While we were in NYC, my cousin and her family moved to Wellington. Although, at the time, it felt like it was in the boondocks, my husband and I decided to check it out when visiting Florida. Wellington was pioneer territory. Most of the main roads were unpaved. In 1990, there were only two supermarkets. Major shopping and dining required driving an exit north or south on the turnpike. In spite of all that, like Lewis and Clark, we packed up our family of four and set off to Wellington for a trial expedition.
Wellington was clean and the housing was affordable. There were plenty of parks for our little ones to roam. Fortunately, our children were accepted into the public school’s gifted program. We found the synagogue to be friendly and welcoming. My cousins were active there and I felt an instant connection. Our third child was born at Palms West Hospital in 1992. After five years of renting homes, we finally built our own.
Much has changed since we arrived here in our little Village of Wellington. It has more than doubled its size, has an “official” large-scale mall and the international equestrian community embraced our town as the epicenter of winter events. Over the years, NYC changed as well, for the better. Manhattan and neighboring Brooklyn and Queens are crawling with baby strollers and hipsters. If I were to be given the opportunity to raise a family there now, I wouldn’t hesitate to do so. But then was then and now is now.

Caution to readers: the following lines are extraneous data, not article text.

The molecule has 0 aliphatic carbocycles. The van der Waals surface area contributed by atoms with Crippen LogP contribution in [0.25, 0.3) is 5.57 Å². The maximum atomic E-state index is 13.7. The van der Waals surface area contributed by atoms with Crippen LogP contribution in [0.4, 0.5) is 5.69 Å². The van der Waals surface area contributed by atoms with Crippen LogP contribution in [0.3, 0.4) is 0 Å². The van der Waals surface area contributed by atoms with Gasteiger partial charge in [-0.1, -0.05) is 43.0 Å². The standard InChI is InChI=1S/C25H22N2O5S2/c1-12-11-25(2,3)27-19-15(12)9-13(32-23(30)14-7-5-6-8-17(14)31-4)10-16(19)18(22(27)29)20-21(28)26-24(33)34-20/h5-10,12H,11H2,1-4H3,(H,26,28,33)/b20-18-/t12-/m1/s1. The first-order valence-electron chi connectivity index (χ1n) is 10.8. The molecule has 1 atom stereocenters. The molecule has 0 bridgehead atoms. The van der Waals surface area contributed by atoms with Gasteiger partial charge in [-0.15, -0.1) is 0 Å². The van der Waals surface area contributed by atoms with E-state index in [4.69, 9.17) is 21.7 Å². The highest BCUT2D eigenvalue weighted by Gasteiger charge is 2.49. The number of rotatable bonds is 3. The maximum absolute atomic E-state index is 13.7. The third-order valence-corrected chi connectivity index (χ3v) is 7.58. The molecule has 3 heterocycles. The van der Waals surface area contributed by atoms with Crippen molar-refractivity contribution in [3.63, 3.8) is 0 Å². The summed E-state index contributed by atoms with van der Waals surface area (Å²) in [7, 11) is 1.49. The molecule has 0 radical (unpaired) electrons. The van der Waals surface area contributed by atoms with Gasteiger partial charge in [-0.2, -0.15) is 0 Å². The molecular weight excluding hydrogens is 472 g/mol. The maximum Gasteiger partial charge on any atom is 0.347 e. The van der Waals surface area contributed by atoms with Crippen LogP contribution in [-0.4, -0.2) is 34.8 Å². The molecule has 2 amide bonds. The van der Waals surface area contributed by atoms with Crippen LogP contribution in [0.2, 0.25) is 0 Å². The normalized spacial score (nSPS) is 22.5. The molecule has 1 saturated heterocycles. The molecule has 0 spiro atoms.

As an admitted cultural snob, in the pioneering days, my husband and I made an effort to find venues for entertainment. The Kravis Center and Norton Museum provided a plethora of opportunities. We had season tickets to all the touring Broadway shows and exposed our children to the symphony, ballet, opera, puppetry and modern dance. Wellington’s proximity to cultural venues was perfect for us. We explored space and science at the West Palm Beach and Fort Lauderdale Science Museums and hopped up to Cape Kennedy and Disney World as they grew. Over the years, we traveled with our children to other parts of the country as well. Living in Wellington was affordable and, therefore, it allowed us to use our expendable income to take family vacations. My husband and I made a deal when we left New York City. “When we can afford it, one day we’ll come back as tourists.” And so we did!
The social climate in Wellington tends to instill a philosophy of giving back to the community. I have boxes of newspaper clippings of community-oriented events that we all participated in. We built Tiger Shark Cove (the first time) and voted for the first Village Council members. We marched in the parades, judged the debate matches, were active in cub scouts, girl scouts and, as “Hockey Mom,” I endured the smell of hockey bags in the back of the SUV. We, along with many other parents, volunteered our various talents to schools in the area. Lifelong friendships have been made and our children remain in touch with many of their childhood friends that they have known since preschool.